Watching the fault lines

When looking at the post-election political landscape, observers have turned to the Democratic Party of Japan and asked whether it has the durability to press its advantage following the election and push for a quick dissolution and general election. After all, one need not look all that far back for signs of division within the party.

For the moment, I think that talk of a party split is premature, because nothing succeeds like success.

But the rifts exist, ready to reopen at the first sign of trouble. The DPJ “faction” usually cited as a potential splinter group is that of former DPJ party leader Maehara Seiji, who led the party for a brief period following the party’s disastrous showing in the 2005 House of Representatives election until forced to resign as a result of the DPJ’s claiming — based on a fake e-mail — that LDP politicians took bribes from convicted Live Door head Horie Takafumi.

Maehara’s faction, a group known as the Ryounkai [凌雲会] is generally recognized as “conservative” or “neo-conservative,” and many of its members voiced their support for Koizumi-style structural reform, not to mention their support for constitutional revision, the exercise of the right of collective self-defense, and more robust China and Korea policies. By the reckoning of one blogger at Kihachin, this group and its associates in the DPJ could number somewhere between four and five dozen members, with most of its members in the House of Representatives.

It is for this reason that the DPJ leadership’s emphasis on opposing the renewal of the anti-terror special measures law is important. Mr. Maehara has already come out in opposition to the DPJ’s official position, stating that he thinks renewal is “essential,” although he criticized the government’s failure to explain its reasoning.

As noted in this month’s issue of The Oriental Economist, Mr. Ozawa may be using the anti-terror law as a wedge issue to drive Komeito out of the governing coalition and back into his arms (remember the self-destructive role played by Ozawa’s alliance with Komeito’s Ichikawa Yuichi — the Ichi-Ichi line — in bringing down the anti-LDP coalition engineered by Ozawa). This might work. It is no secret that a massive gulf separates the foreign and security policy positions of Komeito and the Abe government of which they are a part. Indeed, Asahi, in its editorial today, lambastes Komeito President Ota Akihiro for immediately reaffirming his party’s support for the government, despite the serious blow suffered by his party last week — and despite alienating supporters by tacitly support policy positions that are fundamentally at odds with Komeito’s. In other words, Mr. Ozawa is gambling that it is more likely to attract Komeito than to repel the Maehara group. For the moment, that may work, especially if Mr. Ozawa can, by meeting with Ambassador Schieffer next week, dispel some of the concerns that have arisen from the US.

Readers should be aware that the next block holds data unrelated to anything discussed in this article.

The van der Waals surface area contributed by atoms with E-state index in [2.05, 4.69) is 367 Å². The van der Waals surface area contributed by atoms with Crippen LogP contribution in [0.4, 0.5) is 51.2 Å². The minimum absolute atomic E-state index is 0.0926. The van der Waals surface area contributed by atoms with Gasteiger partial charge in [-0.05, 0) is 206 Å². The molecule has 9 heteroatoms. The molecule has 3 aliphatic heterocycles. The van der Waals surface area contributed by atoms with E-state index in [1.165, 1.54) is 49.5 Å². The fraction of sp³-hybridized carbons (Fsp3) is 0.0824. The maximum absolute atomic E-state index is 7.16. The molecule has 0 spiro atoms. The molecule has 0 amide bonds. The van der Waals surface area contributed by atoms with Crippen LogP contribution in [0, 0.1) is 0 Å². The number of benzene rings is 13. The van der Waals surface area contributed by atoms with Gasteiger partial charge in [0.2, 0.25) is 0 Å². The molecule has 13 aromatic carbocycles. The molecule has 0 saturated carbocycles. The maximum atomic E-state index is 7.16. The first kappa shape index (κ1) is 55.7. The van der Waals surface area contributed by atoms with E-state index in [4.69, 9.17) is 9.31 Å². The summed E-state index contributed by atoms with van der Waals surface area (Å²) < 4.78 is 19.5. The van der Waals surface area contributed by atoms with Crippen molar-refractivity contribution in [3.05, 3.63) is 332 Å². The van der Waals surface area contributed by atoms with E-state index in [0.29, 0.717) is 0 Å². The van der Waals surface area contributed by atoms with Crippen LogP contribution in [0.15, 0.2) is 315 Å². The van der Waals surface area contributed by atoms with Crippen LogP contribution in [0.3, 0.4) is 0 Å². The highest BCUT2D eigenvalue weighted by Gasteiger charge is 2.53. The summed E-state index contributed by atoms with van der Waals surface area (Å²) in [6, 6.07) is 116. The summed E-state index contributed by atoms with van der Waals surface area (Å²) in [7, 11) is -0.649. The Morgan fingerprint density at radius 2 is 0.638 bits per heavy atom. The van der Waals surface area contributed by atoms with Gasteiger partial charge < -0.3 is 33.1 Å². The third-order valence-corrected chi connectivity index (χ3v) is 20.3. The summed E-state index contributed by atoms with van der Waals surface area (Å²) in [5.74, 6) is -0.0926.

This position is not without risk, not least because it could undermine DPJ efforts to present itself as capable of wielding power. At the moment, according to a Yomiuri poll cited in an op-ed criticizing the DPJ position on the extension, 46% found the DPJ incapable of wielding political power compared to 36% who thought otherwise.

I don’t expect any changes immediately, but much will depend on how the DPJ leadership deals with the fallout from its initial announcements and how it intends to move the issue forward henceforth.

Meanwhile, Mr. Ozawa, it seems, is not the only one in need of a few days’ rest. On TV today, Matsuzoe Yoichi said that the LDP doesn’t have the energy for a leadership fight at present. He might as well have been discussing the entire Japanese political system. All parties appear to be bracing for the coming turmoil, in which Mr. Maehara and company may be set to play an important role.

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